Far from the madding crowd.

Far from the madding crowd.


One of life’s great conundrums is that popular destinations only become popular in the first place because they have something to offer a lot of different people — whether that ‘something’ be atmosphere, friendliness, cheapness, accessibility, safety, culture or any number of other attributes. Destinations don’t become popular out of the blue or by accident; there is always a very definable reason for their popularity. The conundrum occurs when the very things that made the destination popular in the first place, succeed in becoming the same reasons why a whole other cohort of people decide to give them a wide berth. These are the people who abhor crowds, noise, commercialism etc. Do you fall into the latter category? If so, then you may be interested in the subject of this weeks Blog — the least visited destinations in Europe!

Being the least visited destination in Europe doesn’t necessarily mean that the destination has nothing to offer the adventurous tourist; its lack of popularity could be down to something as simple as lack of accessibility so don’t necessarily write the following off before considered reflection. If you want to get away from it all (and that’s a relative term anyway) then some of the following places may well be right up your alley, or down your boreen!

Starting at number 10, we have Luxembourg, sandwiched between France and Germany and which exhibits aspects of both countries and their respective cultures which received just 905,000 visitors last year. One position below Luxembourg at number 9 is the former Yugoslav republic of Serbia. Whereas Croatia has rebounded well in recent years, following the Balkan wars of the 90’s, Servia hasn’t fared so well and last year received just 810,000 visitors which is a real shame as the country has quite a lot to offer, particularly its capital Belgrade whose nightlife is much renowned.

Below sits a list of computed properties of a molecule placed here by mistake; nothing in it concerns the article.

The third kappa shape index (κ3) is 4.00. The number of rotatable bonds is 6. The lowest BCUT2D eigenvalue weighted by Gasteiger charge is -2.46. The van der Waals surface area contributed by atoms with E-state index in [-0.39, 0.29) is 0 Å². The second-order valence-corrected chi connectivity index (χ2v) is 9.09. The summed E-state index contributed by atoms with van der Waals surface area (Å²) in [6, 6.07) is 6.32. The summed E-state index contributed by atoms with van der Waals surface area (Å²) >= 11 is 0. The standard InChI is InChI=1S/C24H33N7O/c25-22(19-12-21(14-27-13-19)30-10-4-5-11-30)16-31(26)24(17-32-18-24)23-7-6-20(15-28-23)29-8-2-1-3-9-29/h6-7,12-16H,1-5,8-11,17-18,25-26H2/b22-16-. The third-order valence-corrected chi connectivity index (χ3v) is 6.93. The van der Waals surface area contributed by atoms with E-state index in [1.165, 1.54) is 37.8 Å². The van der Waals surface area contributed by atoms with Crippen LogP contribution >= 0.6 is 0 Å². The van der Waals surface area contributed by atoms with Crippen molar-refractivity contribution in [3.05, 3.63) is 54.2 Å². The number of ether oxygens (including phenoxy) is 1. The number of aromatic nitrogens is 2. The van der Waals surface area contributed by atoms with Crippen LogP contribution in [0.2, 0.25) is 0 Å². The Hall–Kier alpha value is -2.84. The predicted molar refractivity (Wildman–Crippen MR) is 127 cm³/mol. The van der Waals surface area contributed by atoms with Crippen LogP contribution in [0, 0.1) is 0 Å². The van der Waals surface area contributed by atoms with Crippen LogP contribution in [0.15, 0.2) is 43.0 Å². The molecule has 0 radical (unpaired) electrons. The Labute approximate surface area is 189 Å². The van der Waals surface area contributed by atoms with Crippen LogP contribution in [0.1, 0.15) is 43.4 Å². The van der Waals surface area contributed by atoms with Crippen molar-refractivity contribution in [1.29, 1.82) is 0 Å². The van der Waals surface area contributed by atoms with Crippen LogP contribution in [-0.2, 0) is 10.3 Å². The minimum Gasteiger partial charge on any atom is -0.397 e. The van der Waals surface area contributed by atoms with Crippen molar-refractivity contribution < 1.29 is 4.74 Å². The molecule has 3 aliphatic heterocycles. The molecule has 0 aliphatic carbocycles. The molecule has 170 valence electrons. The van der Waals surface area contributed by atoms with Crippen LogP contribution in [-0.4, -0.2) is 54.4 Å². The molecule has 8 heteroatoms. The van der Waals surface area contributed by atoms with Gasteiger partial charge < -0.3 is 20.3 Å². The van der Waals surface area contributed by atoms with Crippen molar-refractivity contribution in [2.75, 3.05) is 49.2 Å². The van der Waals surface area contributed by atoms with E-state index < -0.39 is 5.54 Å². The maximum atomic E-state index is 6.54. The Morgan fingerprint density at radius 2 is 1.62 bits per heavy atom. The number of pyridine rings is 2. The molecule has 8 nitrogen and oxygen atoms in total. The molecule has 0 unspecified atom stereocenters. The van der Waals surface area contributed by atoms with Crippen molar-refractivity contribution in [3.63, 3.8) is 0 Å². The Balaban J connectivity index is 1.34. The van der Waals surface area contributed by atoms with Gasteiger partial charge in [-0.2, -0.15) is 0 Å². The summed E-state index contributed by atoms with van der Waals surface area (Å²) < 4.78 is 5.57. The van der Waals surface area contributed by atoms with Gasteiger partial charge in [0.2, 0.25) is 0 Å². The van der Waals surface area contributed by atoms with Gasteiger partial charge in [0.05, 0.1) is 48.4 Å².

Curiously, Iceland, one of the hottest destinations in the world now sits in 8th position with 673,000 visitors in 2017 but that figure needs to be put into context as it is nearly double that of the entire population of the country. Certainly not a place where you are likely to experience overcrowding, that’s for sure. Position 7th in this Top Ten league goes to Bosnia & Herzegovina, a stablemate of Serbia in that it experienced terrible privations during the war in the 90’s and the jewel in its crown — Sarajevo with 439,000 visitors last year! Macedonia comes in at 6th position with 351,000 visitors.

Perhaps even more surprising than seeing Iceland occupying position 8 on this list of least visited destinations in Europe is the surprising fact that world-famous Monaco, which boasts the highest concentration of millionaires in the world, is in 5th position, having received just 292,000 visitors in the past 12 months whilst San Marino received just 139,000. At just 60 square kilometres in size, very few tourists overnight in the country which is one of the main reasons why it doesn’t rank high in visitor numbers as an overnight is one of the criteria by which such records are compiled.

Meanwhile, Belarus which is almost 3,500 times larger than San Marino saw even less visitors with just 119,00 arrivals in 2017. Occupying the 2nd and 1st positions in this list of least visited countries in Europe are Liechtenstein with 54,000 visitors (located between Switzerland and Austria) and Moldova with an embarrassingly low figure of 11,000. The fact that Moldova is sandwiched between the Ukraine and Romania may account somewhat for its less than impressive annual roll call of visitors so in fairness, it’s not the easiest place to get to and even part of Moldova itself — Transnistria — is a defacto breakaway republic of its own!

So, there you have it; unless you want to decamp to the Gobi or Atacama deserts, or just couldn’t be bothered travelling all that way, the above destinations are where you need to skedaddle off to if you’re looking to avoid other annoying tourists like yourself!

 

*A phrase adapted by Thomas Hardy from the ‘Elegy written in a country churchyard’ by Thomas Gray and which means to be removed, either literally or figuratively, from the frenzied actions of any large crowd or from the bustle of civilization.

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